Frederique Rolet teaches classics - French, Latin and Greek - to pupils aged 12 to 15 at the College Lavoisier, a lower-secondary in Lille, northern France.
She works a minimum 40-hour week. Her duties revolve around teaching and do not include supervision of pupils outside the classroom. She has passed the agregation, an advanced teaching diploma, so Ms Rolet is contracted to do 15 hours' classroom teaching, compared with 18 hours for the certifies, less highly qualified teachers. The rest of her week is used for tasks such as lesson preparation, marking and meetings.
"Teachers are trained to act as intermediaries if a pupil needs help, but in general we teachers are very attached to our role of imparting knowledge, getting the subject across to pupils," she says. "If we wanted other responsibilities, we would follow another profession."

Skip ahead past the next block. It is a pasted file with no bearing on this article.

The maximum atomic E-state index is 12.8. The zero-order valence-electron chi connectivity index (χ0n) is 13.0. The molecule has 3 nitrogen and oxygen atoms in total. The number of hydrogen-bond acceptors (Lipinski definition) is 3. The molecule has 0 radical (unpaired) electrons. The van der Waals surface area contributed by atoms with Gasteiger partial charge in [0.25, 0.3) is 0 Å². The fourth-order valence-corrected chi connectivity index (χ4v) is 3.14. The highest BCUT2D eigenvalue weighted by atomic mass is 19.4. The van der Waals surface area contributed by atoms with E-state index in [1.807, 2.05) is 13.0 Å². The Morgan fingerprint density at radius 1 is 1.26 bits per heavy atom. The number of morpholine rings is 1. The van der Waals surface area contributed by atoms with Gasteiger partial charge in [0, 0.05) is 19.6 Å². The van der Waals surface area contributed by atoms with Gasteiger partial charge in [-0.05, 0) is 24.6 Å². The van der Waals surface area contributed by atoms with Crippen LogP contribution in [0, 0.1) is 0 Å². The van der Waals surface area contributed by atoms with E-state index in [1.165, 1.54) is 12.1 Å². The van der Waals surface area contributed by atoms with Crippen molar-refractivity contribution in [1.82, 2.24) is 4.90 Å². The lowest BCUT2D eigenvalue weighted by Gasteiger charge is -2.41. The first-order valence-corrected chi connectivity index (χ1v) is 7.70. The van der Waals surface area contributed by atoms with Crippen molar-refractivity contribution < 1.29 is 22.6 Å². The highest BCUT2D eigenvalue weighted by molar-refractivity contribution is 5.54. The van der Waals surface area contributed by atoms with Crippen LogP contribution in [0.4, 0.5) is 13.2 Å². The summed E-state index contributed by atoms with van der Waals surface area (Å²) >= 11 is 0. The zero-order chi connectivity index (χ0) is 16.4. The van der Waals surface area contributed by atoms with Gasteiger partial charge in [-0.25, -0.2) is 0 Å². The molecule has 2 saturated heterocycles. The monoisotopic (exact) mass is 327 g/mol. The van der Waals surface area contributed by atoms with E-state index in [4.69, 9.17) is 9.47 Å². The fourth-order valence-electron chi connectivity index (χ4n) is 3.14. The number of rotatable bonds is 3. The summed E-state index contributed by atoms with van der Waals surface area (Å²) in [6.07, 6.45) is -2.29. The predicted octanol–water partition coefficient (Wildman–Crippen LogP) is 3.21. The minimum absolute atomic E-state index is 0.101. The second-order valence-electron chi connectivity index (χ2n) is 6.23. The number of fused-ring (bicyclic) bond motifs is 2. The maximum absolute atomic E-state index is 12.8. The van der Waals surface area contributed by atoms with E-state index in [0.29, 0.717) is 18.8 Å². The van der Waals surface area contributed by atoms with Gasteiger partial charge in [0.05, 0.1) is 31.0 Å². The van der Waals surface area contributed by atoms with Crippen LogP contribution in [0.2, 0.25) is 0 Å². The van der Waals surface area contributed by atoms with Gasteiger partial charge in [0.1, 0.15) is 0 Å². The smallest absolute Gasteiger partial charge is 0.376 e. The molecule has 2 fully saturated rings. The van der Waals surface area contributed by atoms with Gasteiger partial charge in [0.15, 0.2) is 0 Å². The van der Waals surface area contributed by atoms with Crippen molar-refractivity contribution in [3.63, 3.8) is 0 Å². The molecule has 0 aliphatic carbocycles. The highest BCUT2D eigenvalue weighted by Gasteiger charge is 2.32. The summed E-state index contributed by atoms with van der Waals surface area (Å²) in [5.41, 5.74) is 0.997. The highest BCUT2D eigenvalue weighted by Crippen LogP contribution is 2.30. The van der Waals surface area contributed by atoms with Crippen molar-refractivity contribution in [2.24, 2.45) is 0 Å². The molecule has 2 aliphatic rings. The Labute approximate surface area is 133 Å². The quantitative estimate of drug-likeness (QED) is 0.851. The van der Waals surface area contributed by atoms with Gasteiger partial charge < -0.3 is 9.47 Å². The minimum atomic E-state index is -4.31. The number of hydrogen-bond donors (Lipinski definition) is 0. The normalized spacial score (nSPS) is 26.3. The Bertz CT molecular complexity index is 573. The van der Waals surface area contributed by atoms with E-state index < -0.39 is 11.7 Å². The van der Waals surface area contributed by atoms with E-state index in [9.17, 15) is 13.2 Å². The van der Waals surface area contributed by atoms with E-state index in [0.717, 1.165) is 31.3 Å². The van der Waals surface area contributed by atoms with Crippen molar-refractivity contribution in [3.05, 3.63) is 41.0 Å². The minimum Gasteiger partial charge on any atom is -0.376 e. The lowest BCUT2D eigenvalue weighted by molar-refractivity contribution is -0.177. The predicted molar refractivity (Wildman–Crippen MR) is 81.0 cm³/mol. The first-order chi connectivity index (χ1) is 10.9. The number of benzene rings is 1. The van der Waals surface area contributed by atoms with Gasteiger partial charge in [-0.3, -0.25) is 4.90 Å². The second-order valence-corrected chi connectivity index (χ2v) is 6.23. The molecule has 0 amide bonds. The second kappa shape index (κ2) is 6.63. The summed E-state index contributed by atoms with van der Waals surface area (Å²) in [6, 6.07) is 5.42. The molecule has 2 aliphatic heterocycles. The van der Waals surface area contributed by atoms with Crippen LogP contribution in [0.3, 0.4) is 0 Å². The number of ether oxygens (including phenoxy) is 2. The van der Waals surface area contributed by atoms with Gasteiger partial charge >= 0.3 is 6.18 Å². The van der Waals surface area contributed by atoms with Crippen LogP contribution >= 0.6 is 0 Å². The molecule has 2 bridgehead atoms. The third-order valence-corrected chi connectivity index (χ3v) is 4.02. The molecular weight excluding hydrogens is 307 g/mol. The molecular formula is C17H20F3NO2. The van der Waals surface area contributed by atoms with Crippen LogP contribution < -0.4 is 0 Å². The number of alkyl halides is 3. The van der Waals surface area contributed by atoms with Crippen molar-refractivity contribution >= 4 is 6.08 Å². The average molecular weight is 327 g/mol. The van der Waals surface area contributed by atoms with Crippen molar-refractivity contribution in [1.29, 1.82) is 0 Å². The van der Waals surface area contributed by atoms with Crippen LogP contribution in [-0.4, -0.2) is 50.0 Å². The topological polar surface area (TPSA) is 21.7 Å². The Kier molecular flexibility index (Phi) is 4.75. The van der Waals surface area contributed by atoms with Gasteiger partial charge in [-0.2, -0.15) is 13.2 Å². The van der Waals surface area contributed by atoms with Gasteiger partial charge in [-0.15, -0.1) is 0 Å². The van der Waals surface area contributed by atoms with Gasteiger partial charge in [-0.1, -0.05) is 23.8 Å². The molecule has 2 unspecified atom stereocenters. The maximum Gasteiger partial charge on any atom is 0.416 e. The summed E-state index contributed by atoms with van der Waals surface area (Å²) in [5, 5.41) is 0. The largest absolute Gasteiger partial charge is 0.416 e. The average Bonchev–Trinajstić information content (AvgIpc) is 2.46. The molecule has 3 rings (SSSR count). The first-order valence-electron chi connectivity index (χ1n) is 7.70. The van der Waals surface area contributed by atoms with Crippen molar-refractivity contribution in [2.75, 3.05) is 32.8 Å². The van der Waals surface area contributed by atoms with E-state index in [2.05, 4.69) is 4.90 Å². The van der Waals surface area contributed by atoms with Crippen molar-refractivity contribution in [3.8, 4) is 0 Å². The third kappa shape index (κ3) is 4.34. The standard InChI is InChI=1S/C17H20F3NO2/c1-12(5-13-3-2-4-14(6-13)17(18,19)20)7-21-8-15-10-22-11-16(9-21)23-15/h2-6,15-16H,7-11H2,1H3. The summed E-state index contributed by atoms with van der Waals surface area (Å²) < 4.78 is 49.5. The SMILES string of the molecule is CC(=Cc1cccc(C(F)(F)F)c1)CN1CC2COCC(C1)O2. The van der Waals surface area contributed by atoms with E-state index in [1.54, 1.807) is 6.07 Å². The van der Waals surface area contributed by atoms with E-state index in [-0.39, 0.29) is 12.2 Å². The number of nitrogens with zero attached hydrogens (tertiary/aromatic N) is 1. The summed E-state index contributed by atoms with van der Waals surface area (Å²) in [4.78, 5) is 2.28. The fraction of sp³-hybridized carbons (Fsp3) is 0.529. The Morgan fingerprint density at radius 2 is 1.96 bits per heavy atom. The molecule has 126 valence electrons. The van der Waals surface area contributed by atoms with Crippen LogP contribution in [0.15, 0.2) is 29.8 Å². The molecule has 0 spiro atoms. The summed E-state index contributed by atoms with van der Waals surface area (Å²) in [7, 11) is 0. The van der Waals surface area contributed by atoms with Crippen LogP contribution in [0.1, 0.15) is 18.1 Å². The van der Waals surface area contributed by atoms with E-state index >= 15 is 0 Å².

But there are downsides to the centralised French system in which teachers are appointed to centrally allocated posts according to a scale of seniority that is based on criteria including length of service and family responsibilities.
Newly qualified teachers can face "exile" away from home until they have enough points for a transfer back to their home region, usually after five years. After qualifying, Ms Rolet was appointed to a school 65 kilometres away from her home in Lille. "I stayed several years but with three children the distance made it difficult, so I asked for a change," she says.